Tue 5 Mar 2019
What or who got you interested theatre?
The first piece of theatre that really had an impact on me was an early performance of The Red Shoes by Kneehigh Theatre Company. I was about 12 years old. It was staged outside in a beautiful park, and it was raining, and we were sat under umbrellas. I fell in love with the world they created, and the commitment from each one of the performers. It was hugely impactful.
Are your family involved in theatre?
Our parents weren’t in theatre, but 3 out of 6 siblings are professional theatre makers. We often work together, which is always so much fun, and reminds me of all the antics we used to get up to as children! I’m the oldest and so was quite often the director, and somewhere there are a bunch of home videos that include some pure family gold.
What formal training have you done?
I’ve got a diploma in Jazz studies and a Post Grad Diploma in Arts Policy and Management. My performance training has come from workshopping. I’ve done a lot of clowning training (not that you’d guess it from this show!) and also workshopped with Gecko theatre.
Do you have any specialist skills that you work into your repertoire?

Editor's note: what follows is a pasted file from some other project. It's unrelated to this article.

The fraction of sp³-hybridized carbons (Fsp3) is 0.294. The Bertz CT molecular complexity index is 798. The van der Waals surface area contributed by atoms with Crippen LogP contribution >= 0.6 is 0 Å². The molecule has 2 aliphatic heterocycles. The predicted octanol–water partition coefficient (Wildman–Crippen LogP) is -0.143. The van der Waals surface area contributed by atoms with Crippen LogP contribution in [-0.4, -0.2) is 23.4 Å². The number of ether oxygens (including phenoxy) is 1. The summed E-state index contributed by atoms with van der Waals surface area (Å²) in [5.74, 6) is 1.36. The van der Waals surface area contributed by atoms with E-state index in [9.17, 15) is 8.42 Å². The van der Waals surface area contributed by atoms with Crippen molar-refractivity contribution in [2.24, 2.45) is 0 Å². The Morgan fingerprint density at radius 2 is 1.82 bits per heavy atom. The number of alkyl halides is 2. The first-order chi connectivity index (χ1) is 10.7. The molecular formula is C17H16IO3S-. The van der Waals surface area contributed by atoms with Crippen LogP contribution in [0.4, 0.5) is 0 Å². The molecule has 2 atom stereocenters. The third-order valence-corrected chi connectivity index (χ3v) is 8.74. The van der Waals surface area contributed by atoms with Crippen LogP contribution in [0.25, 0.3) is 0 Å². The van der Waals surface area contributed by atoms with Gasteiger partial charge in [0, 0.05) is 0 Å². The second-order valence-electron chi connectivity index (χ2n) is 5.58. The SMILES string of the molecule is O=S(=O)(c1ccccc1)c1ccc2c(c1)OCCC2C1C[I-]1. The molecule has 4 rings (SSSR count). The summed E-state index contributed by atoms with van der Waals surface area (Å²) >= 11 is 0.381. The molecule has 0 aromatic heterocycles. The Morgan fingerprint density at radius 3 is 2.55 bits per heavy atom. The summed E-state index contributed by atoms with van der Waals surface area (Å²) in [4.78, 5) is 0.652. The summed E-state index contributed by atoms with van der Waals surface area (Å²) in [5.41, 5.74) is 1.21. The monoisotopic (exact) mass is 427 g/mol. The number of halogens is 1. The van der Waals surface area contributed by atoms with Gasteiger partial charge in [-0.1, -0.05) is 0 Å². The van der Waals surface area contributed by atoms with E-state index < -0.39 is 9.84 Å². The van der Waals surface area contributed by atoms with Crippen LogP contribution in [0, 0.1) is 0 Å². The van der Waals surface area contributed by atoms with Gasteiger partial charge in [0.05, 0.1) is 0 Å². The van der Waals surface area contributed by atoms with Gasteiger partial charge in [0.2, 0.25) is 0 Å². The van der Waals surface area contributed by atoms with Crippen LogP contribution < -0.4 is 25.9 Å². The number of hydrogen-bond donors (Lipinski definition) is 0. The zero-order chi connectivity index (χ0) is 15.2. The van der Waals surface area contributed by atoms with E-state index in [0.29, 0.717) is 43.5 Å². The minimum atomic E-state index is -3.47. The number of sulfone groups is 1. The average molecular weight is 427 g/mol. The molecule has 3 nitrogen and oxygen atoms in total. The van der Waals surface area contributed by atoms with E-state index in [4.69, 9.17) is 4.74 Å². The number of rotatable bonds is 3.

I’m a musician and toured extensively in my early 20’s. The work I make with Pecho Mama is music driven. We are a band and a theatre company, and I set up the company in order to re-engage with music making.
Which experience/role do you regard as the highlight of your career to date?
The highlight is always the last thing I’ve done, and Medea Electronica is my most recent work. Taking it to Edinburgh was a definite highlight – playing to crowds that are so hungry for theatre was exhilarating.
What has been your most embarrassing moment on stage?
I was 20 years old and there was a group of us performer friends living in Mexico. We were invited to create something for an international production in a giant water park. There were thousands of people watching…
We had devised this Scottish dance and were all wearing kilts. Our chief Scot, began to lose his kilt during the dance, it just kept slipping lower and lower. I got the giggles uncontrollably, to the point where I lost control of my bladder. I was paralysed on stage, crying my eyes out laughing and squeezing my knees together to stop the flow. It still makes me laugh out loud remembering it.
What role would you most like to play and why?
Louise in the stage play of Thelma and Louise.
Big plans for the future?
The day after our performance at Lakeside Theatre we are off to perform in Peru!
The one piece of advice you wish someone had given you when you were a student…
The more you practice something the better you’ll get at it.
Summarise the show in 3 words.
Electrifying, powerhouse, gig-theatre. (Is that cheating?)